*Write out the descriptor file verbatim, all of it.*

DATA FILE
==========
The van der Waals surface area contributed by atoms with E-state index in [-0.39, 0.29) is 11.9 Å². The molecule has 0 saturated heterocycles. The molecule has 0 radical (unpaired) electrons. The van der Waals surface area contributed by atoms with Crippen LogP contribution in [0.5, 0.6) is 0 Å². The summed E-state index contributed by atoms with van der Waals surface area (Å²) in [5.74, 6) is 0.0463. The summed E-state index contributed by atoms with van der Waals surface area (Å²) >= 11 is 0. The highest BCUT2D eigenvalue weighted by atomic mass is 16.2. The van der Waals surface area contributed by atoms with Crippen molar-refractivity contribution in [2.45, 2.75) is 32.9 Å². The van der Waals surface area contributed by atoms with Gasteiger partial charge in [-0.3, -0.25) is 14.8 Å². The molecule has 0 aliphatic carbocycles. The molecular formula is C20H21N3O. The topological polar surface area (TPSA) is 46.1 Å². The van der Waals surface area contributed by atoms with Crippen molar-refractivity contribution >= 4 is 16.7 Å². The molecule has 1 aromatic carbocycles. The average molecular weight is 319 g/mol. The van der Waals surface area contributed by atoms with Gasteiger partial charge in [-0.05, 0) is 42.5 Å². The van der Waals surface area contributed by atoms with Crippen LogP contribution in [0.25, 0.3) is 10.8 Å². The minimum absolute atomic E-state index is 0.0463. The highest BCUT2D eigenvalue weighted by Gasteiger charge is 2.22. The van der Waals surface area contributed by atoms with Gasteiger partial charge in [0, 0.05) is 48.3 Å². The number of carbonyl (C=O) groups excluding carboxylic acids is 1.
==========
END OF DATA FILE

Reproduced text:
The van der Waals surface area contributed by atoms with E-state index in [-0.39, 0.29) is 11.9 Å². The molecule has 0 saturated heterocycles. The molecule has 0 radical (unpaired) electrons. The van der Waals surface area contributed by atoms with Crippen LogP contribution in [0.5, 0.6) is 0 Å². The summed E-state index contributed by atoms with van der Waals surface area (Å²) in [5.74, 6) is 0.0463. The summed E-state index contributed by atoms with van der Waals surface area (Å²) >= 11 is 0. The highest BCUT2D eigenvalue weighted by atomic mass is 16.2. The van der Waals surface area contributed by atoms with Crippen molar-refractivity contribution in [2.45, 2.75) is 32.9 Å². The van der Waals surface area contributed by atoms with Gasteiger partial charge in [-0.3, -0.25) is 14.8 Å². The molecule has 0 aliphatic carbocycles. The molecular formula is C20H21N3O. The topological polar surface area (TPSA) is 46.1 Å². The van der Waals surface area contributed by atoms with Crippen molar-refractivity contribution >= 4 is 16.7 Å². The molecule has 1 aromatic carbocycles. The average molecular weight is 319 g/mol. The van der Waals surface area contributed by atoms with Gasteiger partial charge in [-0.05, 0) is 42.5 Å². The van der Waals surface area contributed by atoms with Crippen LogP contribution in [0.25, 0.3) is 10.8 Å². The minimum absolute atomic E-state index is 0.0463. The highest BCUT2D eigenvalue weighted by Gasteiger charge is 2.22. The van der Waals surface area contributed by atoms with Gasteiger partial charge in [0, 0.05) is 48.3 Å². The number of carbonyl (C=O) groups excluding carboxylic acids is 1.